Republicans in the House unveiled their long-awaited plan to repeal and replace the Affordable Care Act on Monday, and the reception it got was so overwhelmingly negative that it has to represent some kind of milestone in American politics. With a mere seven years to prepare for this moment, Paul Ryan and the rest of the GOP leadership came up with something that's both a policy nightmare and a political catastrophe. And now we can see how the repeal effort will die.

Not that its death is assured, mind you. Republicans still control both houses of Congress and the White House; if they can stay unified, they can pass almost anything they want. But the reaction to this bill shows that unity on this issue will be awfully hard to come by.

Republicans have always faced a dilemma when it comes to repealing the ACA. On one hand, they've long promised their base that they'd slay the terrible beast as soon as they were able; they held 60 or so votes to repeal it when they knew that Barack Obama would veto them. They convinced their base that the law was the most despicable affront to human freedom since Stalin's gulag, and once it was dead, a new day of liberty would dawn. That base then invested ObamaCare with tremendous symbolic importance and came to understand the party's failure to kill it as evidence of their feckless weakness, a spirit that helped lead to the rise of Donald Trump. Now that Republicans actually have the power, they can't fail to do what they promised.

But on the other hand, it turns out that the public likes most of what the ACA does. Not only that, those vaunted white working class voters the GOP so lionizes are particularly reliant on the law's expansion of Medicaid and insurance subsidies. Now throw in the fact that the things Republicans want to do on health care will inevitably result in more uninsured and higher out-of-pocket costs, and repealing it seems increasingly dangerous.

So just look what happened when Ryan released the plan. It was no surprise that Democrats and liberals would condemn it, and they did. Less expected were the attacks from the right. Americans for Prosperity, the Koch brothers' political vehicle, came out against it, as did the free-market Club for Growth and the enforcers of right-wing orthodoxy at Heritage Action. Members of the Freedom Caucus, the House's collection of ultra-right congressmen, were quick to declare it vile, in large part because it gives some tax credits for people to buy coverage (though much less generous than the subsidies of the ACA) and because it doesn't dismantle Medicaid quickly enough. If we presume that Democrats will be united in their opposition, losing a couple of dozen House members would be enough to kill the bill.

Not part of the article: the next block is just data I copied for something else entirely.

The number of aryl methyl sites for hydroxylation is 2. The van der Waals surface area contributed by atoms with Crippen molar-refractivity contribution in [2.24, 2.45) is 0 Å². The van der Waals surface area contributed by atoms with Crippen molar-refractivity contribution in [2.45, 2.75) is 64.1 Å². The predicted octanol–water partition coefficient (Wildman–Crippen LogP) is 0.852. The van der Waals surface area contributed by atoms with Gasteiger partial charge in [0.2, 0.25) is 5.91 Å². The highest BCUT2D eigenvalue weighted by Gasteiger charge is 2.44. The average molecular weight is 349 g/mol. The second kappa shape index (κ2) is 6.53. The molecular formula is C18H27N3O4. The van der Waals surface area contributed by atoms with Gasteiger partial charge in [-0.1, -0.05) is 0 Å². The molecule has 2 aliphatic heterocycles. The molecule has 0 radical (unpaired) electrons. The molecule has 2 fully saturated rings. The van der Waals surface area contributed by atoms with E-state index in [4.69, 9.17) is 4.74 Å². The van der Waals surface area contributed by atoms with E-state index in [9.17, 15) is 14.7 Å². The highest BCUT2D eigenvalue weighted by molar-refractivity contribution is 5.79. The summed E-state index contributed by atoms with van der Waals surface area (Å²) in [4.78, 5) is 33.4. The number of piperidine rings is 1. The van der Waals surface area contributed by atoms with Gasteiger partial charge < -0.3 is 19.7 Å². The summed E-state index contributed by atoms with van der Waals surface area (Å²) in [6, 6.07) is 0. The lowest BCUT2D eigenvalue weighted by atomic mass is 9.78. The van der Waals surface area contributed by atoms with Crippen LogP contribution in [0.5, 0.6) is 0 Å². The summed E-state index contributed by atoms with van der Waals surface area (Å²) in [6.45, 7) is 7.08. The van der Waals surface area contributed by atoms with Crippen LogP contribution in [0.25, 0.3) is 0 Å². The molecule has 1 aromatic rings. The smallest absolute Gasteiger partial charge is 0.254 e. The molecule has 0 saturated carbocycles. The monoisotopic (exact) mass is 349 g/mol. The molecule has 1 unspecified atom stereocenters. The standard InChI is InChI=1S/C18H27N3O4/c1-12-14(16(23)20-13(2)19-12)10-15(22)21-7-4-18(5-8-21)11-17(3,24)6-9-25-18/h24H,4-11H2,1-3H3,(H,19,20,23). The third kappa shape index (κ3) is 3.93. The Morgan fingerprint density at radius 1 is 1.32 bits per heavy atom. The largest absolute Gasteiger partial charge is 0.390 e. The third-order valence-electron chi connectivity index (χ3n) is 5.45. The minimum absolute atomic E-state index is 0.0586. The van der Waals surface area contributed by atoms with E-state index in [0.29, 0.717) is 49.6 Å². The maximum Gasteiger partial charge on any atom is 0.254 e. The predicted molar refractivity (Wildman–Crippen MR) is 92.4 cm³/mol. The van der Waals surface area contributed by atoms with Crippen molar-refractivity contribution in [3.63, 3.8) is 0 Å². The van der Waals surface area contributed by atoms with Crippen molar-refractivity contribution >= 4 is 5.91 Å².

But over in the Senate, Republicans have an even more acute problem. A few Tea Party senators have taken the same position as the Freedom Caucus, that the bill doesn't go far enough, while other Republicans are concerned it's too harsh. In particular, those from states that accepted the ACA's expansion of Medicaid are worried about the political impact of throwing thousands of their constituents off their health coverage, which will make for a whole lot of negative news stories and angry voters. And if only three Senate Republicans defect, the bill is dead.

Hovering in the back of all their minds is the 2018 midterm elections. They have good reason to be nervous, because the party that controls the White House almost always loses seats in midterms, and that's particularly true when the president is unpopular, as Donald Trump is now and probably still will be in a year and a half. The other key thing to understand about midterms is that they're all about turnout; the question is which party's voters are more angry and motivated to get to the polls.

The trouble for Republicans with this piece of legislation is that no matter how it turns out, it hurts them in 2018. If it passes, the ensuing suffering and chaos in the health insurance market will make Democratic voters upset and drive them to higher turnout. And if it fails, Republican voters will be disappointed and disgusted with their leaders, and thus more likely to stay home.

There's one more piece of this puzzle to account for: President Trump. He may not understand any of the details of reform, but he knows political heat when he feels it. It wouldn't be at all surprising if, as this bill gets more and more criticized, he edges toward abandoning it. That heat will only increase when the Congressional Budget Office releases its "score" of the bill, showing how much it will cost, how premiums will be affected, and how many will lose coverage. Republicans want to rush the bill out of committee before they get a CBO score (a highly unusual move), which shows just how nervous they are.

It's possible that Paul Ryan has some impossibly clever, multi-stage plan that he has now begun to execute, wherein the first iteration of repeal and replace gets pilloried and then he withdraws it and unveils an even better plan all Republicans welcome with open arms. But if that's what Republicans are waiting for, they'll probably be disappointed.